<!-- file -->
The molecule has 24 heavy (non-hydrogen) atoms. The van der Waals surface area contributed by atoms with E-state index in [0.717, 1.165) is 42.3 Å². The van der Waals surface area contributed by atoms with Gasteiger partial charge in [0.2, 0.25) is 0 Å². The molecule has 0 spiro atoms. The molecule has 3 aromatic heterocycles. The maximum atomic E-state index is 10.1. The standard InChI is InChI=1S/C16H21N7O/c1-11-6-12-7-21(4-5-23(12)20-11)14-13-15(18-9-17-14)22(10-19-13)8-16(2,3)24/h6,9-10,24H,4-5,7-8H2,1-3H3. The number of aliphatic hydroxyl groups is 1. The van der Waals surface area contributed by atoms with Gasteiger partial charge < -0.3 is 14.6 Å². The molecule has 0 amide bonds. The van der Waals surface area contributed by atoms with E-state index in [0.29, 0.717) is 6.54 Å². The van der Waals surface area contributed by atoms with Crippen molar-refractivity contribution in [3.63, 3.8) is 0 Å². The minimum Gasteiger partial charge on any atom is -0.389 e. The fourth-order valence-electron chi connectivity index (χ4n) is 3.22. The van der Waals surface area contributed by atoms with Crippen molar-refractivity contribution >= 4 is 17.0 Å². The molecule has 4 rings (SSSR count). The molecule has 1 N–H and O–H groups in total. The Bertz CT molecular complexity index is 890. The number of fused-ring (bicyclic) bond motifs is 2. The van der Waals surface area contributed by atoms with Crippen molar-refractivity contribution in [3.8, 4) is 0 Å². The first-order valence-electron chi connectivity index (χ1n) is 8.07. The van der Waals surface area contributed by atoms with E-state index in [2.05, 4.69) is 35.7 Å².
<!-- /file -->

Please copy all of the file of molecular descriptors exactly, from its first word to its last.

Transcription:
The molecule has 24 heavy (non-hydrogen) atoms. The van der Waals surface area contributed by atoms with E-state index in [0.717, 1.165) is 42.3 Å². The van der Waals surface area contributed by atoms with Gasteiger partial charge in [0.2, 0.25) is 0 Å². The molecule has 0 spiro atoms. The molecule has 3 aromatic heterocycles. The maximum atomic E-state index is 10.1. The standard InChI is InChI=1S/C16H21N7O/c1-11-6-12-7-21(4-5-23(12)20-11)14-13-15(18-9-17-14)22(10-19-13)8-16(2,3)24/h6,9-10,24H,4-5,7-8H2,1-3H3. The number of aliphatic hydroxyl groups is 1. The van der Waals surface area contributed by atoms with Gasteiger partial charge < -0.3 is 14.6 Å². The molecule has 0 amide bonds. The van der Waals surface area contributed by atoms with E-state index in [0.29, 0.717) is 6.54 Å². The van der Waals surface area contributed by atoms with Crippen molar-refractivity contribution in [3.63, 3.8) is 0 Å². The minimum Gasteiger partial charge on any atom is -0.389 e. The fourth-order valence-electron chi connectivity index (χ4n) is 3.22. The van der Waals surface area contributed by atoms with Crippen molar-refractivity contribution >= 4 is 17.0 Å². The molecule has 4 rings (SSSR count). The molecule has 1 N–H and O–H groups in total. The Bertz CT molecular complexity index is 890. The number of fused-ring (bicyclic) bond motifs is 2. The van der Waals surface area contributed by atoms with Crippen molar-refractivity contribution in [3.8, 4) is 0 Å². The first-order valence-electron chi connectivity index (χ1n) is 8.07. The van der Waals surface area contributed by atoms with E-state index in [2.05, 4.69) is 35.7 Å².